Thursday, May 8th, 2014
By Shelley Grieshop
County health official leaving
Officials: Major reorganization possible
CELINA - The local health department may face a major reorganization following the announcement Wednesday of administrator Dale Palmer's retirement.
Palmer, 60, who was hired for the top position in April 2008, told the Mercer County-Celina City Board of Health during a special meeting that he will retire July 3.
In an email to staff, obtained by the newspaper, he said the agency needs someone "who will assist our agency in navigating through the present and future emerging challenges."
"I felt that this agency needed a new leader who could demonstrate the ongoing necessity to collaborate with our staff, board of health and our community public health system partners," he wrote.
Palmer told the newspaper family health issues are another reason for his departure.
He and health commissioner Dr. Philip Masser this morning said the board is contemplating a staff reorganization, including the possibility of phasing out the full-time administrator job and creating a full-time health commissioner position. Outsourcing some services such as immunization billing also is an option being discussed, Palmer said.
No action was taken following executive session Wednesday. Masser said he will meet with the staff for a "brainstorming session" on Tuesday - one day before the board's regular meeting at noon in the Central Services Building in Celina.
Masser, a local family physician, has held the post of health commissioner on a part-time basis since January 1990. He has not publicly stated if he would take the job as a full-time employee.
Neighboring Auglaize County - with a population of nearly 46,000 residents, about 5,000 more than Mercer County - has a full-time health commissioner, Charlotte Parsons, and a part-time medical director, Dr. Juan Torres.
Masser said he doesn't yet know what type of restructuring will occur, but he noted it will be based on new and more rigorous state accreditation standards.
"There's just so many things coming at us right now from the local and state level and beyond, and I worry about getting it all done," he said. "Things are much more complicated than they were when I took this position 20 years ago."
Local health departments now must complete five-year accreditation standards that involve working with area health partners to ensure adequate services are offered to residents. One of those steps - the community health assessment - recently was completed.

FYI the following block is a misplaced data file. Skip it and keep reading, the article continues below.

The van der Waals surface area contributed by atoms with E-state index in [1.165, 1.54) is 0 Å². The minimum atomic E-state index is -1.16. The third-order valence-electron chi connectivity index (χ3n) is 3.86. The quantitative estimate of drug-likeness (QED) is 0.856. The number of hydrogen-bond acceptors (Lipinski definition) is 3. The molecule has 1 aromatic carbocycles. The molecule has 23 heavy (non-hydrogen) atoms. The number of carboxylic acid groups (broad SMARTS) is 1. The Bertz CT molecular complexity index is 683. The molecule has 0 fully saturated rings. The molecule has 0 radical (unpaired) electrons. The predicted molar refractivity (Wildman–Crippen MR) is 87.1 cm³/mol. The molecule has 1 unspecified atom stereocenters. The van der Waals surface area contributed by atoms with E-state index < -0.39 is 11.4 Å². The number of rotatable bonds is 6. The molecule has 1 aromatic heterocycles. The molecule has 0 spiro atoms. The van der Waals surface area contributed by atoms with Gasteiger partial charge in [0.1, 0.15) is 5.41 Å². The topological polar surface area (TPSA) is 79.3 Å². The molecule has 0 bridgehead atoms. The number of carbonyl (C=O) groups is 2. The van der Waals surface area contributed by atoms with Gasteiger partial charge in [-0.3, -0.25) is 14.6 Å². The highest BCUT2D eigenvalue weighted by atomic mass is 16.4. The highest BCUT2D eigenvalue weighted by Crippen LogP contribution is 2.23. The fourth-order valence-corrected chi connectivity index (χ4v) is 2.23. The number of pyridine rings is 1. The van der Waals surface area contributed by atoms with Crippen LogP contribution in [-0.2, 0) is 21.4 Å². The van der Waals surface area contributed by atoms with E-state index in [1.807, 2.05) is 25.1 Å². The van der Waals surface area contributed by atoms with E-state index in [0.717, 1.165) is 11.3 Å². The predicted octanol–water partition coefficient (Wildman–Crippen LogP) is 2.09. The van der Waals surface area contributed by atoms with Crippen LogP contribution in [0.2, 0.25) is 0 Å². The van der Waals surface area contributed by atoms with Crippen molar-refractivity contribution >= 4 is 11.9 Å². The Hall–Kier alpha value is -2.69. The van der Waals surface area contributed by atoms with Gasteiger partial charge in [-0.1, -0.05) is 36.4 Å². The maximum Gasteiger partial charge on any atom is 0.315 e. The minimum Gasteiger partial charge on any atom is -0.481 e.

Another change that continues to burden the staff's resources is the implementation of private insurance billing for immunizations. Palmer this morning said the agency is being forced to function more like a business than a public health facility.
The health department this year came under fire fiscally after a state audit questioned $271,132 in grant funds the agency received several years ago mainly to battle the H1N1 pandemic of 2009. No criminal action was alleged; the state cited "mishandling of funds" as the cause.
The agency likely will be required to pay back about $200,000 after the appeals process is complete. Carryover funds of nearly $400,000 this year will be tapped, officials have said.
Masser said the upcoming changes have little to do with the audit.
"Dale's leaving and the new model we're discussing is not directly involved (with the state audit findings)," he said.
Masser said Palmer has done a great job helping the agency through rough times.
"I hate to see Dale moving on. I have a lot of respect for him," he said.
Palmer's current annual salary is $57,500 plus benefits. When he took the job with the health department he had more than 29 years of extensive administrative, operational and support emergency management experience. He had served in several leadership positions at fire and emergency management departments in several states, and served as director of emergency response in Allen County.
Palmer said he will make himself available to the board and staff to ensure a smooth transition.
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